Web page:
I have been privileged in recent weeks to sit in on a number of courses run by other presenters. On each occasion there was at least one delegate present who did not have a direct interest in the subject matter of the course and was therefore “just here for the points”.
Whilst for solicitors, some CPD (Continuing Professional Development) points can be gained through research, article writing, and delivering your own seminars (among other things), there is a requirement to attend some structured courses delivered by providers who are accredited by the Solicitors’ Regulation Authority. Not only that, the SRA Guidance on CPD requirements makes clear that CPD should be relevant to a solicitor’s area of practice.
Training frequently as I do, I see a lot of “points” delegates, particularly in September and October each year as the solicitors’ CPD year draws to a close.
There are 3 possible reasons why this might be:
- The right course is not out there; or
- The delegate has not had an opportunity to trawl countless brochures or websites to find the course that really meets their training need; or
- The delegate has been prevented by other work commitments from finding an appropriate course in good time and is forced to endure 6 hours of something way beneath their experience or, worse, completely outside their practice area.
It is rare for reason 1 to apply, but if it does, there is something you can do about it. Course providers are always open to suggestions of courses or webinars that might be of interest to their customers. See the bottom of this page for an example.
All too frequently, the real reason is either 2 or 3. But I have a solution for you. I do!
In order to avoid getting into this situation, I urge you to ACT NOW. Yes, TODAY. If you have time to read this blog then I wouldn’t mind betting you could find another 10 minutes once you have finished it.
Tips for finding a relevant course quickly:
- Plug the specific topic of interest into Google e.g. “CPD employment law update”
- Try searching for more general terms such as “professional development law courses [London]” or “legal training course finder [employment]” on Google. Easy peasy.
- Go straight to the website of a course provider you are familiar with and browse your practice area (or delegate this activity!). Course provider websites are often well structured and more up to date than a paper brochure.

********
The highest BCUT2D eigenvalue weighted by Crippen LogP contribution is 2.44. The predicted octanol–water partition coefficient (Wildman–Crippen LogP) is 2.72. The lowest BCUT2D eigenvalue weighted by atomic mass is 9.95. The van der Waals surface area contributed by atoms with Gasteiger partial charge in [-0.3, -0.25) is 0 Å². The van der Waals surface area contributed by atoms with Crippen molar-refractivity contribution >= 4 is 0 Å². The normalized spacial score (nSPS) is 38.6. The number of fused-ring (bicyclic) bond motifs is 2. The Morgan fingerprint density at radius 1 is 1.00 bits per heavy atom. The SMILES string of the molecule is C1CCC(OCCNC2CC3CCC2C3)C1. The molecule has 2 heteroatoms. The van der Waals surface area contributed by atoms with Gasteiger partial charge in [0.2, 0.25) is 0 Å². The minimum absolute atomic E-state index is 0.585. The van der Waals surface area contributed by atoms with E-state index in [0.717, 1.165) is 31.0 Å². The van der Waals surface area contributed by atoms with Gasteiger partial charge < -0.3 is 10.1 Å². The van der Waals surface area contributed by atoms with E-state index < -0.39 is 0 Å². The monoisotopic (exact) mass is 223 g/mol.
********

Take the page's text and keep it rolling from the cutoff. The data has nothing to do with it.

- Look at the website of a presenter you already know or have heard of. Many (like me) put details of their forthcoming speaking engagements on there.
Too much like hard work? Are you going to end up on any old course come October? What a waste of your valuable time, if I may be so bold as to say so.
If you are tempted to sign the register, grab the notes and leave – be warned. It may surprise some to hear that a signature on the course register does not guarantee the accompanying CPD points. Employed and freelance presenters are required by many course providers to note on the register where a delegate leaves early. If the delegate does not stay the duration of the course, they will receive reduced CPD points. Imagine, paying in full for a course which is completely irrelevant to your practice area and still not getting the points you need…
If, despite all of the above, you do find yourself on a course “just for the points” this Autumn there are 3 things you can do to make it easier on yourself:
- Participate. If the course is within your practice area, the presenter will probably be keen to draw on your experience to help illustrate learning points. Take it from me, if you have an interest in delivering professional training yourself at any point in the future, building rapport with presenters in your practice area is a valuable investment.
- Observe. Whether or not the course is in your practice area, you may find a hidden gem of a fellow delegate that may be just what your firm is looking for. From trainee solicitors wishing to move on qualification to experienced lawyers or other professionals, the delegate introductions most presenters insist on at the outset of every course are often a potted career history of everyone in the room.
- Network. It is quite incredible how people one meets along the long path from first job to retirement can reappear unexpectedly. This is not a post about effective networking, so I will merely suggest that if you treat every meeting with someone new as an opportunity, who knows what rewards you may subsequently reap?